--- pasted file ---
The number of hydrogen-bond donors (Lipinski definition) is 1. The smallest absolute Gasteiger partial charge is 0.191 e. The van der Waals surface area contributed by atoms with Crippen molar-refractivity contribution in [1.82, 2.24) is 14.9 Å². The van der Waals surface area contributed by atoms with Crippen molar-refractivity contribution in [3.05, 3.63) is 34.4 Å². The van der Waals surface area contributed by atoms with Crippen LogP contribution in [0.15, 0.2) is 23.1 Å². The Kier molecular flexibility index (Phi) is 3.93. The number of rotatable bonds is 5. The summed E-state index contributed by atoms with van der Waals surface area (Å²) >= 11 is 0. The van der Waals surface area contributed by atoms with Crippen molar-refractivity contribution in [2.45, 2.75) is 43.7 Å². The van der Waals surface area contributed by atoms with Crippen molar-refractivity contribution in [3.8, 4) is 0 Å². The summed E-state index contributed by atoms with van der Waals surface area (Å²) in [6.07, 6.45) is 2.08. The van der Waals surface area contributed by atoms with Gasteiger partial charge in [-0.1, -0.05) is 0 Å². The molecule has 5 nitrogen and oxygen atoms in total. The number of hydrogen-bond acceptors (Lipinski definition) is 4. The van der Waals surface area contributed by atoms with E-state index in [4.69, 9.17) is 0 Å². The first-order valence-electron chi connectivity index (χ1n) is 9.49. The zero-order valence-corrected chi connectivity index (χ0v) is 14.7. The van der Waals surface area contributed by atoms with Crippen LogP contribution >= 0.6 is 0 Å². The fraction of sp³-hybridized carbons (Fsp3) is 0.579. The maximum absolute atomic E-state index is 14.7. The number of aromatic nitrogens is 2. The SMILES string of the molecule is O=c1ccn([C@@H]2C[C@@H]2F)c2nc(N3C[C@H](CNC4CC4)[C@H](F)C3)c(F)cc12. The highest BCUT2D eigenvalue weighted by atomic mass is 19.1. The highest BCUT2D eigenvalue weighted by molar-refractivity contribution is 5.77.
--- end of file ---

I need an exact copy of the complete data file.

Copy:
The number of hydrogen-bond donors (Lipinski definition) is 1. The smallest absolute Gasteiger partial charge is 0.191 e. The van der Waals surface area contributed by atoms with Crippen molar-refractivity contribution in [1.82, 2.24) is 14.9 Å². The van der Waals surface area contributed by atoms with Crippen molar-refractivity contribution in [3.05, 3.63) is 34.4 Å². The van der Waals surface area contributed by atoms with Crippen LogP contribution in [0.15, 0.2) is 23.1 Å². The Kier molecular flexibility index (Phi) is 3.93. The number of rotatable bonds is 5. The summed E-state index contributed by atoms with van der Waals surface area (Å²) >= 11 is 0. The van der Waals surface area contributed by atoms with Crippen molar-refractivity contribution in [2.45, 2.75) is 43.7 Å². The van der Waals surface area contributed by atoms with Crippen molar-refractivity contribution in [3.8, 4) is 0 Å². The summed E-state index contributed by atoms with van der Waals surface area (Å²) in [6.07, 6.45) is 2.08. The van der Waals surface area contributed by atoms with Gasteiger partial charge in [-0.1, -0.05) is 0 Å². The molecule has 5 nitrogen and oxygen atoms in total. The number of hydrogen-bond acceptors (Lipinski definition) is 4. The van der Waals surface area contributed by atoms with E-state index in [4.69, 9.17) is 0 Å². The first-order valence-electron chi connectivity index (χ1n) is 9.49. The zero-order valence-corrected chi connectivity index (χ0v) is 14.7. The van der Waals surface area contributed by atoms with Crippen LogP contribution >= 0.6 is 0 Å². The fraction of sp³-hybridized carbons (Fsp3) is 0.579. The maximum absolute atomic E-state index is 14.7. The number of aromatic nitrogens is 2. The SMILES string of the molecule is O=c1ccn([C@@H]2C[C@@H]2F)c2nc(N3C[C@H](CNC4CC4)[C@H](F)C3)c(F)cc12. The highest BCUT2D eigenvalue weighted by atomic mass is 19.1. The highest BCUT2D eigenvalue weighted by molar-refractivity contribution is 5.77.